Kelly LaChance, who oversees the agency’s distribution of fuel assistance money, said Friday federal rules require emergency fuel money to be delivered to eligible clients within 24 hours. But with the demand for fuel deliveries so high, she hasn’t been able to find companies that can meet that requirement. She said some are backed up two weeks, and many aren’t taking new customers because they’re so busy keeping up with deliveries to established customers.
“We’re getting between 15 and 40 (requests for emergency fuel money) a day, we just can’t keep up,” LaChance said. “And I can’t get fuel companies to deliver within 24 hours.”
LaChance said people have to be patient, though she understands it is difficult for people to be patient if they’re cold or about to run out of fuel.
She said people can buy kerosene at gas station to keep a furnace going, filling five gallon containers to keep the heat running until an emergency delivery can be made.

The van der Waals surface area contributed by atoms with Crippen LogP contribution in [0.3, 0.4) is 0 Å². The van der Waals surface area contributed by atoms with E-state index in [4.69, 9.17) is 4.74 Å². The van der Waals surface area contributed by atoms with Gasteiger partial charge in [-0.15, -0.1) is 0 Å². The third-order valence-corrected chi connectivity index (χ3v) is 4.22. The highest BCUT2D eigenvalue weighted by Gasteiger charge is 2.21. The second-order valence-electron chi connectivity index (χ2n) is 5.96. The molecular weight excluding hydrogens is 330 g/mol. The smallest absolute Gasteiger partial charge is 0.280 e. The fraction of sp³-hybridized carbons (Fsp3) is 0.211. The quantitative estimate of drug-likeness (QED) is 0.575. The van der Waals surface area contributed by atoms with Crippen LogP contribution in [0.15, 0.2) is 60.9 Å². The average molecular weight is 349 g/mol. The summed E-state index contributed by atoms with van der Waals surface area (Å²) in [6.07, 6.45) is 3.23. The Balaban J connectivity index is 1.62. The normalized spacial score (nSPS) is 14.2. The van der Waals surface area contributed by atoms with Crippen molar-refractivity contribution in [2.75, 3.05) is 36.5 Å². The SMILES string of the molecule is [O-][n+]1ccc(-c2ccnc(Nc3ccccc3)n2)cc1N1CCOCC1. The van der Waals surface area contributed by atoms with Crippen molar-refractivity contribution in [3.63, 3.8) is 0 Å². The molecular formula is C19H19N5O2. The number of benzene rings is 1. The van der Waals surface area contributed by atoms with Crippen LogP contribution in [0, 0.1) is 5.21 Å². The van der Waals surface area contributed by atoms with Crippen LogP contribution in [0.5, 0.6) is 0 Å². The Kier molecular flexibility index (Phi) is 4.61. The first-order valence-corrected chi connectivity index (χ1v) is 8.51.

She said that LIHEAP money, both the standard, one-time regular assistance of just more than $500, and one-time emergency money of up to $400, are meant to be supplemental. Residents must find other means to pay for the bulk of their heating needs.
Donna Staples, General Assistance coordinator for the town of Winthrop, said people should start saving to buy heating fuel in the summer, and take as much responsibility for themselves as possible.
Rob Gordon, executive director of the Kennebec Valley United Way, said the extreme and repeated cold temperatures are creating stress, both in low income people in need of help to stay warm, and in those trying to provide that help.
“The holiday period was very stressful,” Gordon said. “Financial resources, vendor resources, are stretched.”
He praised the city of Augusta for opening an emergency shelter at the Augusta Civic Center during the ice storm, when power was lost in much of the city, including at the Bread of Life shelter.
The Emergency Heating Assistance Group includes about a dozen people representing nonprofits, municipalities, social service agencies, an oil dealer and others. The group meets monthly throughout the heating season to compare notes and share ideas about how to make sure low-income residents can heat their homes.